Small Steps into Astrophotography

Since the invention of the telescope in the 17th Century, an astronomer’s limit of what can be viewed through the eyepiece has always come down to the sensitivity of the eye peering through the lens.  With the invention of photography in the early 19th century and the digital revolution of the late 20th century, the limits of what can now be viewed depend much more on the image sensors, exposure times and tracking systems being used by the observer. As far as we have come in amateur astronomy and digital photography, astrophotography continues to be a complex and expensive extension of this hobby.

Thankfully, the technology to begin experimenting with this process has become embedded in devices used on a regular basis. Late in 2014, I bought the iPhone 6, which among many of its improvements, boasted of an enhanced camera. To test this and try out my hand at astrophotography, I took a couple shots of some of the night sky’s most well known targets.

Orion Nebula
Orion's Nebula
Starting with Orion Nebula, I had little expectation for success. As I slowly adjusted the iPhone 6 over the eyepiece, the image came into auto focus, and I was surprised to see the brightest parts of the nebula appearing on the screen. I snapped a handful of images and video, with the one shown above being the most impressive in terms of the gray cloud-like detail of the nebula and sharpness of the Trapezium Star Cluster, located at its center. To my eye, the Orion Nebula appears as a soft bluish-green cloud, but to achieve that through a camera, a longer exposure would be needed.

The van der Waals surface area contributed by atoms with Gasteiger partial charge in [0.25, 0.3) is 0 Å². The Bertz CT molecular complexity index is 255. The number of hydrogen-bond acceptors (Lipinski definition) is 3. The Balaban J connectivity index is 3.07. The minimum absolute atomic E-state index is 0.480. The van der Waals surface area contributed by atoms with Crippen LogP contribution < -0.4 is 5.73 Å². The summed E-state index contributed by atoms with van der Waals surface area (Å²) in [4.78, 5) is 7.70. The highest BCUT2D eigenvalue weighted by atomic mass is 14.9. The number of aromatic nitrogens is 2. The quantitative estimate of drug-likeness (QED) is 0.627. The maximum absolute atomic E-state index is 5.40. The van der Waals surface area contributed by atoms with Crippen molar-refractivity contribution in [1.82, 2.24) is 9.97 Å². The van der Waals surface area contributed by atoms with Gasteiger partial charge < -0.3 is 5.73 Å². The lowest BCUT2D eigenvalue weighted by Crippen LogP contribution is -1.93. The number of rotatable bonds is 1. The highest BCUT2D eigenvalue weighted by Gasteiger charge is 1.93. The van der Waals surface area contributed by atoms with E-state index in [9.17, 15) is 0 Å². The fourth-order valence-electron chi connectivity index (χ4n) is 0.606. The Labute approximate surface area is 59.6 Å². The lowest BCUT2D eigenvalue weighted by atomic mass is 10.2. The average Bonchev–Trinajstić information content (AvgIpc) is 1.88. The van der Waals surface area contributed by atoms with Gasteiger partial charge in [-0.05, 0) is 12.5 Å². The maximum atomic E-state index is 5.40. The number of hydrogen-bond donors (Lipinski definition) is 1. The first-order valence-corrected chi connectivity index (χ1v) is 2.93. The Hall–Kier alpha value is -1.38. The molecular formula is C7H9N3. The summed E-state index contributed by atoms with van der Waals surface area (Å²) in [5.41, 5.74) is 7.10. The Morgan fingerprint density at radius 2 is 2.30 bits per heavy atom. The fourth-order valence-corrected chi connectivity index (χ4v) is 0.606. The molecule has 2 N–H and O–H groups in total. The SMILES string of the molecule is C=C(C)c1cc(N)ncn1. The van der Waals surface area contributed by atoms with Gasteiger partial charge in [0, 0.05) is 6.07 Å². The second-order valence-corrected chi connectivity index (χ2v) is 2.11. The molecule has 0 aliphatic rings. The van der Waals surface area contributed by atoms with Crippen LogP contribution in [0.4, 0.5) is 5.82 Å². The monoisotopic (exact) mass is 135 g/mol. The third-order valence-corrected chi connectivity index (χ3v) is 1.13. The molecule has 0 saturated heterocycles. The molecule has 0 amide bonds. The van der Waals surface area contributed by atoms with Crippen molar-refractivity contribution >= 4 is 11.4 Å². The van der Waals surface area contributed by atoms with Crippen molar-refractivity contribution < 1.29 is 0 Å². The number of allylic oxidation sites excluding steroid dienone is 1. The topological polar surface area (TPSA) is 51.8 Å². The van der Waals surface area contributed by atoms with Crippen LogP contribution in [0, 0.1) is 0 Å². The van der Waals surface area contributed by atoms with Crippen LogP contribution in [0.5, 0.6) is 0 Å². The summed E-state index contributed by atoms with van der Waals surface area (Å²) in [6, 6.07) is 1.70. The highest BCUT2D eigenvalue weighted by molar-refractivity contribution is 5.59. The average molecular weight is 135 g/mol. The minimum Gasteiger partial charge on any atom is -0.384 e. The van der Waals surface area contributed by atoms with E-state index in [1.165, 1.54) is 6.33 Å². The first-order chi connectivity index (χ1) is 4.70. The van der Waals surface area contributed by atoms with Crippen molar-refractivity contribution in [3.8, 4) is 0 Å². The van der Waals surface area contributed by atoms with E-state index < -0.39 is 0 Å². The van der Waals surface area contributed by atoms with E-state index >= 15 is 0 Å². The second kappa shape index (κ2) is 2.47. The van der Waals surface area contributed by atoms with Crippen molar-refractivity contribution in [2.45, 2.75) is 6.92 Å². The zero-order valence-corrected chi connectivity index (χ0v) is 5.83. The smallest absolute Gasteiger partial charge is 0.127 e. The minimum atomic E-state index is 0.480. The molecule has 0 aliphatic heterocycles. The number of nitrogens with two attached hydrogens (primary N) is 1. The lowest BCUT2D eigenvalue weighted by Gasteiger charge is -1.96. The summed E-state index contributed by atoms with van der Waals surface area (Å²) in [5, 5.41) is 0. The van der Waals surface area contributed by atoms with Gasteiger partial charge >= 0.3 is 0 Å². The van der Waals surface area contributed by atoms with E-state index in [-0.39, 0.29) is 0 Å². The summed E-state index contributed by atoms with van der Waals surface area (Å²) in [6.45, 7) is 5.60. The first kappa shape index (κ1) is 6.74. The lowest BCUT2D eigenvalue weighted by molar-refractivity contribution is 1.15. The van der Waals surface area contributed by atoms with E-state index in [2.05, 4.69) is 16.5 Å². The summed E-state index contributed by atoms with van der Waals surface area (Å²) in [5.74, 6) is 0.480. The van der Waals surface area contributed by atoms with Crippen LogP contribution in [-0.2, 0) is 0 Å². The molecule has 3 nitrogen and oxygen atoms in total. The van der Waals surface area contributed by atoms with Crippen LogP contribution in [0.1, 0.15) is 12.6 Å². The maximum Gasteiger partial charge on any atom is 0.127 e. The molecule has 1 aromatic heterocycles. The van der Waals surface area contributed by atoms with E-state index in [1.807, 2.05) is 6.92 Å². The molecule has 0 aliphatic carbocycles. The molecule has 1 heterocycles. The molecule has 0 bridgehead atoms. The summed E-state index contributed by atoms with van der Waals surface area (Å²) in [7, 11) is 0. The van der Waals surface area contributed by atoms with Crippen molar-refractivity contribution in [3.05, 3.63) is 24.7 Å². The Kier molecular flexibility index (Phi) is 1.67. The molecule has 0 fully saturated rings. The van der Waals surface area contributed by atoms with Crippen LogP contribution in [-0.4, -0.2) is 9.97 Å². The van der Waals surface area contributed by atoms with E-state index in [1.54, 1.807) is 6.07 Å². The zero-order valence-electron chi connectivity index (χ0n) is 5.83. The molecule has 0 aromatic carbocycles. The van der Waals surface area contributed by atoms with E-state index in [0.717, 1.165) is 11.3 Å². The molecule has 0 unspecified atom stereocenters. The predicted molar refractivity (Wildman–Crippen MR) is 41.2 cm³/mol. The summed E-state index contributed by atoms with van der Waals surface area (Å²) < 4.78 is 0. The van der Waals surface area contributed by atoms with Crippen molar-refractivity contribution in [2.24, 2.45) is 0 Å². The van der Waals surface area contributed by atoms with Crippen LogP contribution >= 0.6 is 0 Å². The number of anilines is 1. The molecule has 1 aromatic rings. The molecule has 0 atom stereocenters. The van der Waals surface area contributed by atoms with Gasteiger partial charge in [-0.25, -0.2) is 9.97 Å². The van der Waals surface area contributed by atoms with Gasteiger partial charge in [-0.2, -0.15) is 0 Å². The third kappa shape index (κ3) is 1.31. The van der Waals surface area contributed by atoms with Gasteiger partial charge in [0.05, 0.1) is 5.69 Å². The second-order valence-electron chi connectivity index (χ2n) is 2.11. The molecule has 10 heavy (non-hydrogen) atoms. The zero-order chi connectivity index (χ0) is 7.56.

Pleiades Star Cluster
Pleiades
Moving the scope over to one of my favorite star clusters, the Pleiades Star Cluster revealed the most prominent of the Seven Sisters in sharp detail.

Jupiter and the Galilean Moons
Jupiter
Jupiter along with its moons Io, Europa, Ganymede and Callisto proved to be a difficult set of objects to accurately capture together. The aperture was a difficult thing to adjust while holding the camera lens over the eyepiece. While it is nice to be able to see the four major moons of Jupiter in this image, collecting enough light to capture them, leads to an over exposure of Jupiter itself. While the major cloud belts are perfectly viewable through the eyepiece, they are washed out in the image.

Astrophotography has been one of those things that I have dabbled in from time to time, but never taken seriously due to a lack of proper equipment. These examples, however, show that with a bit of patience and a smart phone, you can begin to explore the world of astrophotography.

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One thought on “Small Steps into Astrophotography

  1. Pingback: Bringing Detail to Jupiter and the Moon | Late Night Astronomy

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